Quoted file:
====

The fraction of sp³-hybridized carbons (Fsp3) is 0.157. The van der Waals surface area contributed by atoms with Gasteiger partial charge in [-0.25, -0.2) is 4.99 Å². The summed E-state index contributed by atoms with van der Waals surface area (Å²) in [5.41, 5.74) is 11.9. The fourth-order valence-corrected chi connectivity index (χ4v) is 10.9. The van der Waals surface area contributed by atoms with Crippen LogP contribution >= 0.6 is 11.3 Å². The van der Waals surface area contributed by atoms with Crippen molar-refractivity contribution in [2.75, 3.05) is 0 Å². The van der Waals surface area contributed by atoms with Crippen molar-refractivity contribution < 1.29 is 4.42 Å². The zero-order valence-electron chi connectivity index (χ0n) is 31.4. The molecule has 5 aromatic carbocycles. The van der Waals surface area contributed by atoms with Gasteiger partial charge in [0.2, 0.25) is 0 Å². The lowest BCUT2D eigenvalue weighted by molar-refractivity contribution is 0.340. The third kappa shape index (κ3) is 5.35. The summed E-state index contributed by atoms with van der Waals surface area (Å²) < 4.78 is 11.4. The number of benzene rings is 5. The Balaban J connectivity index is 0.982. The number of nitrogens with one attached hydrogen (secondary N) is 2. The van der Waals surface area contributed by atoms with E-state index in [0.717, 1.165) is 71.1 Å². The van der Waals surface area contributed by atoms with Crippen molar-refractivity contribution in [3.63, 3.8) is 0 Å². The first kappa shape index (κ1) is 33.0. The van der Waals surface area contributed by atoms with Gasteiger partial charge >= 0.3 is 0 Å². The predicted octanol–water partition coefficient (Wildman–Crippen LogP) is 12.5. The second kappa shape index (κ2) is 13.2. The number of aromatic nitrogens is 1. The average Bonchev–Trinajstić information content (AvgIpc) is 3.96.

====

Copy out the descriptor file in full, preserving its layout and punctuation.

The fraction of sp³-hybridized carbons (Fsp3) is 0.157. The van der Waals surface area contributed by atoms with Gasteiger partial charge in [-0.25, -0.2) is 4.99 Å². The summed E-state index contributed by atoms with van der Waals surface area (Å²) in [5.41, 5.74) is 11.9. The fourth-order valence-corrected chi connectivity index (χ4v) is 10.9. The van der Waals surface area contributed by atoms with Crippen LogP contribution >= 0.6 is 11.3 Å². The van der Waals surface area contributed by atoms with Crippen molar-refractivity contribution in [2.75, 3.05) is 0 Å². The van der Waals surface area contributed by atoms with Crippen molar-refractivity contribution < 1.29 is 4.42 Å². The zero-order valence-electron chi connectivity index (χ0n) is 31.4. The molecule has 5 aromatic carbocycles. The van der Waals surface area contributed by atoms with Gasteiger partial charge in [0.2, 0.25) is 0 Å². The lowest BCUT2D eigenvalue weighted by molar-refractivity contribution is 0.340. The third kappa shape index (κ3) is 5.35. The summed E-state index contributed by atoms with van der Waals surface area (Å²) < 4.78 is 11.4. The number of benzene rings is 5. The Balaban J connectivity index is 0.982. The number of nitrogens with one attached hydrogen (secondary N) is 2. The van der Waals surface area contributed by atoms with E-state index in [0.717, 1.165) is 71.1 Å². The van der Waals surface area contributed by atoms with Crippen molar-refractivity contribution in [3.63, 3.8) is 0 Å². The first kappa shape index (κ1) is 33.0. The van der Waals surface area contributed by atoms with Gasteiger partial charge >= 0.3 is 0 Å². The predicted octanol–water partition coefficient (Wildman–Crippen LogP) is 12.5. The second kappa shape index (κ2) is 13.2. The number of aromatic nitrogens is 1. The average Bonchev–Trinajstić information content (AvgIpc) is 3.96.